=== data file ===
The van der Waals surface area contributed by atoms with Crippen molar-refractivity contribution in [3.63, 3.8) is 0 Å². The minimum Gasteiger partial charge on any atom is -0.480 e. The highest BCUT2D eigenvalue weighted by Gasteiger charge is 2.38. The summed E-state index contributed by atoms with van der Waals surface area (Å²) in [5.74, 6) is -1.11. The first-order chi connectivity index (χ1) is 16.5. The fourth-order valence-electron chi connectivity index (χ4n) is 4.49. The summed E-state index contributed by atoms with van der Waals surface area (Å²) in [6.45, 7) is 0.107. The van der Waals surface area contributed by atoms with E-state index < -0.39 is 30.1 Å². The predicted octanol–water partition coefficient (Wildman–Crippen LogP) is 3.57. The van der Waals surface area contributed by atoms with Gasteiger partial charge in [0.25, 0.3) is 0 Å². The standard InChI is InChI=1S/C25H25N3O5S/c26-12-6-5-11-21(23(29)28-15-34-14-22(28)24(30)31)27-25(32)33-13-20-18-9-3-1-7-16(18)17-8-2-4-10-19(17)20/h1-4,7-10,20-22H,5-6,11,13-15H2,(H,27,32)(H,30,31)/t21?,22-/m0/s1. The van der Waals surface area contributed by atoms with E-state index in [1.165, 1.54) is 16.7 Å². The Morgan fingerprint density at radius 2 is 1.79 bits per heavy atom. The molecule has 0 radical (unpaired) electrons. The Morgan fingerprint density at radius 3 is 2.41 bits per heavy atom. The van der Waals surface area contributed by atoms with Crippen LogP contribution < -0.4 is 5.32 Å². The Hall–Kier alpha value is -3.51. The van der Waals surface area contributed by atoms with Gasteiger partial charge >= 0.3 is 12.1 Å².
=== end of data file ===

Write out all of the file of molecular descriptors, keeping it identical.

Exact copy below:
The van der Waals surface area contributed by atoms with Crippen molar-refractivity contribution in [3.63, 3.8) is 0 Å². The minimum Gasteiger partial charge on any atom is -0.480 e. The highest BCUT2D eigenvalue weighted by Gasteiger charge is 2.38. The summed E-state index contributed by atoms with van der Waals surface area (Å²) in [5.74, 6) is -1.11. The first-order chi connectivity index (χ1) is 16.5. The fourth-order valence-electron chi connectivity index (χ4n) is 4.49. The summed E-state index contributed by atoms with van der Waals surface area (Å²) in [6.45, 7) is 0.107. The van der Waals surface area contributed by atoms with E-state index < -0.39 is 30.1 Å². The predicted octanol–water partition coefficient (Wildman–Crippen LogP) is 3.57. The van der Waals surface area contributed by atoms with Gasteiger partial charge in [0.25, 0.3) is 0 Å². The standard InChI is InChI=1S/C25H25N3O5S/c26-12-6-5-11-21(23(29)28-15-34-14-22(28)24(30)31)27-25(32)33-13-20-18-9-3-1-7-16(18)17-8-2-4-10-19(17)20/h1-4,7-10,20-22H,5-6,11,13-15H2,(H,27,32)(H,30,31)/t21?,22-/m0/s1. The van der Waals surface area contributed by atoms with E-state index in [1.165, 1.54) is 16.7 Å². The Morgan fingerprint density at radius 2 is 1.79 bits per heavy atom. The molecule has 0 radical (unpaired) electrons. The Morgan fingerprint density at radius 3 is 2.41 bits per heavy atom. The van der Waals surface area contributed by atoms with Crippen LogP contribution < -0.4 is 5.32 Å². The Hall–Kier alpha value is -3.51. The van der Waals surface area contributed by atoms with Gasteiger partial charge >= 0.3 is 12.1 Å².